Ever find yourself fascinated with the bone-crushing efficiency of library stack systems? Flip a switch
and an entire isle disappears, while another appears to reveal a hidden series of volumes. A similar principle is at work here, but in a dynamic (and domestic) fashion.
Yuko Shibata is the Japanese designer behind this modest-but-effective interior design intervention. The use of two very simple non-structural wall elements turns a small apartment into a superb multi-functional set of living, working and sleeping areas.
One floating partition wall effectively ‘cabs’ the built-in bookcases along the side of an office-and-living-room space. A bleached-wood finish sets it apart from the surrounding static white surfaces, calling it out as a fundamentally different kind of mobile divider.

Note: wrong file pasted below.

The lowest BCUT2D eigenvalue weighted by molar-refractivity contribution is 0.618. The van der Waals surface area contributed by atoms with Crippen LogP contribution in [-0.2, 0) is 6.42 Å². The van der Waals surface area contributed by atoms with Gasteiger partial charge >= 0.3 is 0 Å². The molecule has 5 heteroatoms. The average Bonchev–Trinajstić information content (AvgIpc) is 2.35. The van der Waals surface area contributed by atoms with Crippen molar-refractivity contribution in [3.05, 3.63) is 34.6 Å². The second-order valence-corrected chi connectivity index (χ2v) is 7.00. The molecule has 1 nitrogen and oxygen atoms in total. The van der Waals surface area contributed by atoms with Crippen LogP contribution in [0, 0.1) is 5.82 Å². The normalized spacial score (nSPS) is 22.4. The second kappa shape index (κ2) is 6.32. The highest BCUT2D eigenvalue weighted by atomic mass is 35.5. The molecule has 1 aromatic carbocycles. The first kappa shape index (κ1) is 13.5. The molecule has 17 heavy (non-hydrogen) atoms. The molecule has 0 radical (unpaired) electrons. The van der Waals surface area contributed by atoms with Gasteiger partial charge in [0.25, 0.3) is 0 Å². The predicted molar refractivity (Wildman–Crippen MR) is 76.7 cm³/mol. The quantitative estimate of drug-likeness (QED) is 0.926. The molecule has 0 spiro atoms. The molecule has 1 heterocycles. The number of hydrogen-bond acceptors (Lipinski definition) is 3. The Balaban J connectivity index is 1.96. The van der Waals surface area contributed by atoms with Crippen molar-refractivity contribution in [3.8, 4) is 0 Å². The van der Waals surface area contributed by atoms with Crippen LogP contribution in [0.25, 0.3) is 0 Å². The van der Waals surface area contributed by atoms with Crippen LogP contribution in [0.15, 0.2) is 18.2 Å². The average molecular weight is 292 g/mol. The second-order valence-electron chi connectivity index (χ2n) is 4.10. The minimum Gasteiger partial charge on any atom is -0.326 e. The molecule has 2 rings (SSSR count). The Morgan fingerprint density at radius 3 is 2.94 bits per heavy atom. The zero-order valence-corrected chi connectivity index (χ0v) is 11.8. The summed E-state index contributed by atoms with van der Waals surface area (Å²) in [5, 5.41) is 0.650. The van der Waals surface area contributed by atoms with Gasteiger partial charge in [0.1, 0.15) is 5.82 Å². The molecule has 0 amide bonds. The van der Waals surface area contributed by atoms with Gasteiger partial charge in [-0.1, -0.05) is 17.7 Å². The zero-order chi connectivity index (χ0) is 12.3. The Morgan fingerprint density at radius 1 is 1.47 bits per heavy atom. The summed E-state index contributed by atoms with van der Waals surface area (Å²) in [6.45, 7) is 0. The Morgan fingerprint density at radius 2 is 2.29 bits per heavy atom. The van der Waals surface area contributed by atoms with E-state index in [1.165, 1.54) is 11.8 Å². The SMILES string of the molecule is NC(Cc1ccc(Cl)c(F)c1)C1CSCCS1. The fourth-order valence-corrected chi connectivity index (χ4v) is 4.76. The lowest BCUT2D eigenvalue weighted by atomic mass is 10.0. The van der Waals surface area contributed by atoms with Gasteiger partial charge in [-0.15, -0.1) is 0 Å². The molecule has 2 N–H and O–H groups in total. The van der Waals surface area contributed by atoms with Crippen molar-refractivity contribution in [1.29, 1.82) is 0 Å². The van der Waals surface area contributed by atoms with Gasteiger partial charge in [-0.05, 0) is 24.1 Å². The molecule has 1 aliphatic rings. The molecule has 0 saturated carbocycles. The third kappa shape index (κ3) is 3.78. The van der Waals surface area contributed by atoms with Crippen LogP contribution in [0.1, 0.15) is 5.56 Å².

Another fold-open wall creates a separation between a small reading-and-study-space and the larger zone of a surrounding bedroom. In this case, the clear visual difference (once opened) comes in the form of brightly-colored paint. Swinging open the movable portion of the wall not only reveals shelving and seating, but opens up the connection between sleeping and living spaces (also, conversely, allowing them to be divided as needed, too). When shut, the shelves blend like built-ins and keep the secret of the other space.